Carnival is a major cultural festival in Trinidad and Tobago (T&T) which is celebrated every year, roughly during the two-month period before Ash Wednesday. The festival incorporates various aspects of T&T’s culture and indigenous artforms such as the steelpan, calypso, soca, stick fighting and traditional mas. Within the realm of intellectual property, these are called traditional cultural expressions (TCEs). Over time, Carnival has evolved into a full-fledged entertainment industry. Local mas bands collaborate with global brands to offer bespoke Carnival experiences to masqueraders. In the past, issues have emerged concerning the ownership and exploitation of these TCEs. For the most part, there is no formal legislation in T&T prescribing the protection afforded to these valuable artforms. However, as innovation and commercialization increases, should stricter laws be implemented in T&T to protect the TCEs underpinning Carnival?

On an international stage, developing nations are now seeking to recover or reclaim their cultural identity amidst arguments of cultural appropriation. This is a complex issue and there is no straightforward answer. Arguably, a strict regulatory regime for TCEs is not appropriate. T&T’s Carnival is a valuable cultural and economic asset. Therefore, a balance must be struck between recognition of, and upholding the sanctity of TCEs on the one hand and permitting the innovation and commercial benefits that Carnival has to offer.

The regional approach to TCE protection should first be considered. The Revised Treaty of Chaguaramas expressly provides in Article 66 for inter alia, the identification and establishment of mechanisms to ensure the preservation of indigenous Caribbean culture, the legal protection of the expressions of folklore, other traditional knowledge and national heritage. On this issue, Caribbean territories do not have a unified position.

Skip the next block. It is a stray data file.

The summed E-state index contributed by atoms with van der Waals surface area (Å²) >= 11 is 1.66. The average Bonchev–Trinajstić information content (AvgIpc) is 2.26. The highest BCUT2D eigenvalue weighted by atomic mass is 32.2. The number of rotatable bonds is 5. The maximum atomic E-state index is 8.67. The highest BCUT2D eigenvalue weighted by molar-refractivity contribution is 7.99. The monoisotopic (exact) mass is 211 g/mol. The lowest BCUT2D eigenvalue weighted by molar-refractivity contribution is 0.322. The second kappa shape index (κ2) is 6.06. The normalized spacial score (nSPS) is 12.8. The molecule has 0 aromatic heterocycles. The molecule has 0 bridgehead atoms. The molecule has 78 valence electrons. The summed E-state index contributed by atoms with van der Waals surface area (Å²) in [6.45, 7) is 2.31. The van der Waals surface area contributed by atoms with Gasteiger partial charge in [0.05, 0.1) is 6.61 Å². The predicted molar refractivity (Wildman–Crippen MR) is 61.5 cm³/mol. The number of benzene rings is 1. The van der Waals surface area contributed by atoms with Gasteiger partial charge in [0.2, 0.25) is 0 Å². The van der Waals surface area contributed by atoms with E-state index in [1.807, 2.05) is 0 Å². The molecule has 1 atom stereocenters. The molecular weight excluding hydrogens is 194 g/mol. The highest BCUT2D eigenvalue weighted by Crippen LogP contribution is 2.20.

Jamaica has taken a robust approach to the protection of its TCEs. In 2012, the Jamaica Intellectual Property Office (JIPO) issued a practice notice prescribing the manner in which the JIPO will assess trade mark applications for elements of TCEs. The fact that a word, imagery, style or design is recognized as a TCE in Jamaica will mean that it will be treated as such, even if it has some other meaning or derivation outside of Jamaica. More recently, the Jamaica Trade Marks (Amendment) Act 2021 was amended so that a trade mark would not be registrable if it is of a nature to misrepresent, misappropriate TCEs of indigenous or local communities.

T&T has adopted a comparatively moderate approach. Legislative provisions have been enacted with the protection of culture in mind. From a copyright perspective, “works of mas” has been expressly included in T&T’s Copyright Act, Chap. 82:80, being protected as a derivative work. It may include the combination of a costume with a particular style of dance or music, such as Sailor Mas and the accompanying dance. However, copyright protects the tangible elements of the works but not the underlying artform, style or tradition (the TCE). In that sense, copyright law does not protect TCEs.